Photos by Meghan McNamara Mustache 2016 style.
When it comes to facial hair, players have sported numerous styles in the big leagues over baseball's long history. The playoff beard, the iconic handlebar mustache of Rollie Fingers, Brian Wilson's fierce mane – the list seems endless.
The tradition is certainly alive – and growing – at Brewers camp. A quick glance around the clubhouse and you're sure to notice that the majority of players are showing some stubble.
For some players, it's a point of pride. Different shampoos, balms, and creams line lockers. Shavers and blades craft that perfect look.
Taking all this into consideration, we've compiled a list of some of the best beards in the Brewers clubhouse. Who knows? Maybe one of these big-league beards will reach the whisker hall of fame one day.
Accentuated by long hair under his cap, Tillman's beard is a classic. It's trimmed and controlled, but still full enough to look a bit wild. It's a perfect southern look for the Florida native.
"I keep a beard just because I feel like I look like a little kid without it,” he said. “I've had it for two or three years now. That and I hate shaving. I think that might be most of what is going on with the whole beards in baseball is that we play every day and no one wants to shave every day. "
Jungmann keeps a beard because of restrictions in high school and college. As a player at the University of Texas, Jungmann said he was only allowed to have a mustache, something he wasn't eager to sport at the time. Now that he's earned facial-hair freedom, he might just let it grow for the whole season.
Kinds of mustaches
"I'm thinking about letting it just go all year, but it always gets to that point where I just don't want it anymore,” he said. “Maybe there will be one day where I have a bad outing and I just want to shave it all off. It will depend on how the season goes, I guess."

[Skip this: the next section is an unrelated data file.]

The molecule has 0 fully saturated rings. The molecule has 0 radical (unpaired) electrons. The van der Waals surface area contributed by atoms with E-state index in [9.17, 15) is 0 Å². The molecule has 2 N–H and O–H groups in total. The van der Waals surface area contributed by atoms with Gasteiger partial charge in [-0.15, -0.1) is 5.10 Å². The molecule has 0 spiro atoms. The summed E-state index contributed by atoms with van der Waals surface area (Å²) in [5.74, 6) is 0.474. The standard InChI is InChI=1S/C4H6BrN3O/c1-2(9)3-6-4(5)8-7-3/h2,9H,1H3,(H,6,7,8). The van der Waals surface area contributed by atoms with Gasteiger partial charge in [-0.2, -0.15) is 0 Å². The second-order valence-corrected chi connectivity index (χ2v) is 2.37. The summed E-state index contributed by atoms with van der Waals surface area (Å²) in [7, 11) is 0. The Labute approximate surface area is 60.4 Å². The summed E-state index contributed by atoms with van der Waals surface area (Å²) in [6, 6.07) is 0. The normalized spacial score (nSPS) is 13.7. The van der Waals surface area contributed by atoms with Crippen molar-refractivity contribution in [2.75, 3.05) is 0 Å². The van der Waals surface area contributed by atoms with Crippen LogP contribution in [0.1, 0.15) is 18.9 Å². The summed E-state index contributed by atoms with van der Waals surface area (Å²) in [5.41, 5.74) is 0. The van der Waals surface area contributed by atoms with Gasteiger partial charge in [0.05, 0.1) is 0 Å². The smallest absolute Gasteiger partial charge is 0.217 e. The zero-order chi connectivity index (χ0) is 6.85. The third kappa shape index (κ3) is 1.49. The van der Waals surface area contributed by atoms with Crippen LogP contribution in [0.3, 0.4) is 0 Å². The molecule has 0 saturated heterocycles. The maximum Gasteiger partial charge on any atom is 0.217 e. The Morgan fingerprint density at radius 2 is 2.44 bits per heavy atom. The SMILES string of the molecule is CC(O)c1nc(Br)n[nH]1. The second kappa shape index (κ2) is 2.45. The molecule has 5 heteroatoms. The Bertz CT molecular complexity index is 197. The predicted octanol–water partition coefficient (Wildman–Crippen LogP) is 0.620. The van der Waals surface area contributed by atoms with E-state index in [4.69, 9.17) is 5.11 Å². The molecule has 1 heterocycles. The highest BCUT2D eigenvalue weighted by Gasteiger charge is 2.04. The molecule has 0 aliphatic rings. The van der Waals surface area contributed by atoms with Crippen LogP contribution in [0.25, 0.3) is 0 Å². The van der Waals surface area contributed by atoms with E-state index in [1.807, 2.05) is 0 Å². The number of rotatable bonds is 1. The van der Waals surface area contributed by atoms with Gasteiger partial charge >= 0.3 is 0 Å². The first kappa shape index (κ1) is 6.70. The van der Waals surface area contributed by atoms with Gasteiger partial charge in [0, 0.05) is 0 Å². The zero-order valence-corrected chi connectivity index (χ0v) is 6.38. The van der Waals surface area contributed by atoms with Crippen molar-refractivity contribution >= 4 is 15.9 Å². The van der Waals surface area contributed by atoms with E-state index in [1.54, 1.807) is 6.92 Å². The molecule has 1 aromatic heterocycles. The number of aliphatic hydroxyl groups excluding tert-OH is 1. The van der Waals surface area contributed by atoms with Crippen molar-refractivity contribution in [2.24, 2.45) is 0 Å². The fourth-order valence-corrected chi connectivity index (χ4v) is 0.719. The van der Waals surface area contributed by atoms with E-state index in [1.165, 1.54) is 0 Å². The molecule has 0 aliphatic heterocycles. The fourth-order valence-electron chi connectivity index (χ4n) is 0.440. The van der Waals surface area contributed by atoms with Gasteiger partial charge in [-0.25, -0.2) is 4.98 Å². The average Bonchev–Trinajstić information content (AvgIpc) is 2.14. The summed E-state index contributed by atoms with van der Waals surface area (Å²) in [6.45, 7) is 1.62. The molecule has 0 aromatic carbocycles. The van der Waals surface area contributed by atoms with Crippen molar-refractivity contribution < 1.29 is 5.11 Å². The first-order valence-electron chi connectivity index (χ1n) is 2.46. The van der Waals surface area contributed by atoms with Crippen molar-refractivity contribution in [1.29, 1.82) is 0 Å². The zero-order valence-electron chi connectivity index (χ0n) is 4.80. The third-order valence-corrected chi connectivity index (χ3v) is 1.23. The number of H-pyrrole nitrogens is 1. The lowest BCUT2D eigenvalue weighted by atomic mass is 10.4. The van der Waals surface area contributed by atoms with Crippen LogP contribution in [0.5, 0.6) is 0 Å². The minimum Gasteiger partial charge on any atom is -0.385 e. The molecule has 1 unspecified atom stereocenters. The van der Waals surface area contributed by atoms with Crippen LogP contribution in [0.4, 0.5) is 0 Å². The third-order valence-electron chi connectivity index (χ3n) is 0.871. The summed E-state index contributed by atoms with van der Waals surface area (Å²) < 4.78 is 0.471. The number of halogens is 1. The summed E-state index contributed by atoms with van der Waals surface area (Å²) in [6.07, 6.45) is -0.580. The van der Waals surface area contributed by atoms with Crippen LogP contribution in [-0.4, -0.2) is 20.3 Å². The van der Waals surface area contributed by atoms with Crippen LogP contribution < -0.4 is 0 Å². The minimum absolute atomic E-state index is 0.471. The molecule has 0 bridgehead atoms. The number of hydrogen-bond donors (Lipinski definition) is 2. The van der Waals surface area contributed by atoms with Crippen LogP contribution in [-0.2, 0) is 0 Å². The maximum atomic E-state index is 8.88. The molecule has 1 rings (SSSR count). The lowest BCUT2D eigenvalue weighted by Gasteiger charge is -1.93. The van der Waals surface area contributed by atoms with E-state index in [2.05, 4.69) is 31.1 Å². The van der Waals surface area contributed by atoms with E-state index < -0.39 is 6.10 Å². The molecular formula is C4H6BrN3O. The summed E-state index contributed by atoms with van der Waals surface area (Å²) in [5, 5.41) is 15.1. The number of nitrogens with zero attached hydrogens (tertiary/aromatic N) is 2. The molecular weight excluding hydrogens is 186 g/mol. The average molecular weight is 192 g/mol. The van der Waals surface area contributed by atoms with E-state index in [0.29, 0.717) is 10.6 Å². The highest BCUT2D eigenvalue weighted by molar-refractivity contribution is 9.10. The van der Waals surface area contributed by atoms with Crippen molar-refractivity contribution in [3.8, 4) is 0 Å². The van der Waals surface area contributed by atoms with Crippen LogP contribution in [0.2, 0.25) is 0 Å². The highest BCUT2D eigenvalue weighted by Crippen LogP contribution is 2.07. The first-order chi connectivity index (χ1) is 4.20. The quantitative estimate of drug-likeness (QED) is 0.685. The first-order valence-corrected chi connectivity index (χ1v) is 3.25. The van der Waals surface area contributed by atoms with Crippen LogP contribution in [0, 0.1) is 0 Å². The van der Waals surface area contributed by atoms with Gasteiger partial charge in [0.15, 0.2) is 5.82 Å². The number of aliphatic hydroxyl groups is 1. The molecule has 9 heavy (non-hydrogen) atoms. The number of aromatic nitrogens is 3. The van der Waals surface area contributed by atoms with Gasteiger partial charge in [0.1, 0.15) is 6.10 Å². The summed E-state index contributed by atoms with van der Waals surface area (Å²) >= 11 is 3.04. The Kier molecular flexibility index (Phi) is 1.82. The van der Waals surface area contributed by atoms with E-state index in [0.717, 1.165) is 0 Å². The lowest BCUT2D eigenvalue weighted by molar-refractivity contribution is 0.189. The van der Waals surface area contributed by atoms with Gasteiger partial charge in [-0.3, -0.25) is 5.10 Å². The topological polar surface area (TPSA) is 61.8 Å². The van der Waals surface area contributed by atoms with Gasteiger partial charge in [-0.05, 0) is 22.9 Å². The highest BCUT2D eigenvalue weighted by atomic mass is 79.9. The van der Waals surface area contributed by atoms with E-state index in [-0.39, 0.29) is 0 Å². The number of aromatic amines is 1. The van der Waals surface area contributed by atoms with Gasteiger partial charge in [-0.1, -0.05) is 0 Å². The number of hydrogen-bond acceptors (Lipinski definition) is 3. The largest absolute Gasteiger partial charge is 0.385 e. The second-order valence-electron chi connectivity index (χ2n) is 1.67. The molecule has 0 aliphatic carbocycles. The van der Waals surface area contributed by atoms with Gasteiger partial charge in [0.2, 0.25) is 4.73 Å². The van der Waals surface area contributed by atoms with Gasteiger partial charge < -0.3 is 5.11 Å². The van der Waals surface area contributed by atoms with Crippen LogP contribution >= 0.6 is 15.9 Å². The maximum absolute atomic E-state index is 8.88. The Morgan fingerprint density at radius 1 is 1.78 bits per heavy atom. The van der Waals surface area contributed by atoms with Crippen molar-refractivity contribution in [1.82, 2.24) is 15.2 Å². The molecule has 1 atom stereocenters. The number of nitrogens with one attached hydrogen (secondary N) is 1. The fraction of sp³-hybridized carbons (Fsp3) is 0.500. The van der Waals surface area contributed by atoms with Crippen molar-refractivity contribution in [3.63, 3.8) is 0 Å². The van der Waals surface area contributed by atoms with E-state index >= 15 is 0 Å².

Blazek's beard is taking shape. Now that the pitcher has substantial facial hair, he is angling it into a point at his chin. His grooming routine includes using an electric razor to trim the sides as hair grows longer around his goatee.
"It's like a confidence thing. I just enjoy growing it out,” he said. “Especially throughout the minor leagues, you're told to shave every day. So when you get the opportunity to grow it out, you take full advantage of it.
The Brewers veteran puts a lot of work into his beard. His maintenance routine includes shampoo and conditioner, as well as beard oil and brushing to straighten the hair. It's a clean look that fits the catcher well.
"I like Goose Gossage a lot, a mustache guy,” he said. “A lot of old-school guys had the cool mustaches. If I didn't look like a creepo, I'd do a mustache too."
Tillman, a fellow pitcher, believes Boyer's beard is the most unique on the team. "It's just fire-red," he said, describing it with admiration. "A big, burly, red beard." While Boyer doesn't have much of a grooming routine, he does have a deep appreciation for beard history.
"(Abraham) Lincoln was good,” he observed. “Stonewall Jackson was pretty solid. Chuck Norris has always had -- nothing crazy -- but always a very prim and proper beard."
For Carter, the clean style is easy to pull off. The easy-going first baseman doesn't keep much of a routine, but still manages a fresh look.
"It's not really a routine, just really how it grows at this point,” he said. “I think it's easier to maintain when it's longer than it is short."
Like others on the team, Smith emerged from beard suppression in the minors to full facial-hair expression in the big leagues. Now, he keeps his beard while remembering what it was like not having one. There's a little bit of superstition involved as well.
"I'm afraid to cut mine,” he said. “I might get sent back down."
Wilkins embraces the wild look and has one of the longest beards on the team. While he doesn’t claim to be an expert on upkeep, having such long facial hair does force a man to learn a few tricks.
"I feel like I may be slightly a novice at it,” he admitted. “I just do a little bit of the beard balm and some beard oils, different scents and things like that. I don't know, I just like to not shave."
When asked about the best beard on the team, most players immediately point to Capuano. "Obviously it's Capuano," Boyer said. "He looks like a Chia Pet. It's perfect."
How to make your mustache look fuller
It's long, but shaped well and has substantial volume without looking wild. It's hard to imagine a better beard. Capuano admits it's difficult to maintain, but it's a responsibility the pitcher takes seriously. And even though it might seem impossible to improve on the look, Capuano is going to try.
"I think I'm going to keep letting it grow downwards,” he said. “I'm going to try to keep it looking as presentable as possible, but I'm going to try to increase the volume a little bit."
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